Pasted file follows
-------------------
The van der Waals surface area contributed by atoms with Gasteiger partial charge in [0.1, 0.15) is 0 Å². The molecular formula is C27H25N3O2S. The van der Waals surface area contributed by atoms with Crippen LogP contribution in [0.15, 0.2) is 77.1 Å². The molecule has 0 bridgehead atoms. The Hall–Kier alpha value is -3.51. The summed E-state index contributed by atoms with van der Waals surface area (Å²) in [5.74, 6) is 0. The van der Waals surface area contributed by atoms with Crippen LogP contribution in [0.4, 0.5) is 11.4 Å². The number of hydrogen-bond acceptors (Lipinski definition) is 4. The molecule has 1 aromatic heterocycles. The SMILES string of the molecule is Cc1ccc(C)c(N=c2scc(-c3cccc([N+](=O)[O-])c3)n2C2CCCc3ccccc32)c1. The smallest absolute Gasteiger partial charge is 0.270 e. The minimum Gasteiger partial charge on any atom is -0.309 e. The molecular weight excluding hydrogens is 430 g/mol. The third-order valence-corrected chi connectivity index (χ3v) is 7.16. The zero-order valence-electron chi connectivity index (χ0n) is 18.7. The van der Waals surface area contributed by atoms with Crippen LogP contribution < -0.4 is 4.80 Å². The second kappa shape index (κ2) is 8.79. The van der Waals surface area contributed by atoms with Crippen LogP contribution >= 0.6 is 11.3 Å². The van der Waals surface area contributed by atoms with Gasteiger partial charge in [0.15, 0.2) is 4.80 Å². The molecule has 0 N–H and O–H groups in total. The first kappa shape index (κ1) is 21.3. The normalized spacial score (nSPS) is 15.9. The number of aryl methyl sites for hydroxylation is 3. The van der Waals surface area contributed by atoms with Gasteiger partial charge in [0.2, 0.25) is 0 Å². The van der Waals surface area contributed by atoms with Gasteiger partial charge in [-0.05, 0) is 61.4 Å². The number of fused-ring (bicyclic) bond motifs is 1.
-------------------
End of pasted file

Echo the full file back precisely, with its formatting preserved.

The van der Waals surface area contributed by atoms with Gasteiger partial charge in [0.1, 0.15) is 0 Å². The molecular formula is C27H25N3O2S. The van der Waals surface area contributed by atoms with Crippen LogP contribution in [0.15, 0.2) is 77.1 Å². The molecule has 0 bridgehead atoms. The Hall–Kier alpha value is -3.51. The summed E-state index contributed by atoms with van der Waals surface area (Å²) in [5.74, 6) is 0. The van der Waals surface area contributed by atoms with Crippen LogP contribution in [0.4, 0.5) is 11.4 Å². The number of hydrogen-bond acceptors (Lipinski definition) is 4. The molecule has 1 aromatic heterocycles. The SMILES string of the molecule is Cc1ccc(C)c(N=c2scc(-c3cccc([N+](=O)[O-])c3)n2C2CCCc3ccccc32)c1. The smallest absolute Gasteiger partial charge is 0.270 e. The minimum Gasteiger partial charge on any atom is -0.309 e. The molecular weight excluding hydrogens is 430 g/mol. The third-order valence-corrected chi connectivity index (χ3v) is 7.16. The zero-order valence-electron chi connectivity index (χ0n) is 18.7. The van der Waals surface area contributed by atoms with Crippen LogP contribution < -0.4 is 4.80 Å². The second kappa shape index (κ2) is 8.79. The van der Waals surface area contributed by atoms with Crippen LogP contribution >= 0.6 is 11.3 Å². The van der Waals surface area contributed by atoms with Gasteiger partial charge in [0.15, 0.2) is 4.80 Å². The molecule has 0 N–H and O–H groups in total. The first kappa shape index (κ1) is 21.3. The normalized spacial score (nSPS) is 15.9. The number of aryl methyl sites for hydroxylation is 3. The van der Waals surface area contributed by atoms with Gasteiger partial charge in [0.2, 0.25) is 0 Å². The van der Waals surface area contributed by atoms with Gasteiger partial charge in [-0.05, 0) is 61.4 Å². The number of fused-ring (bicyclic) bond motifs is 1.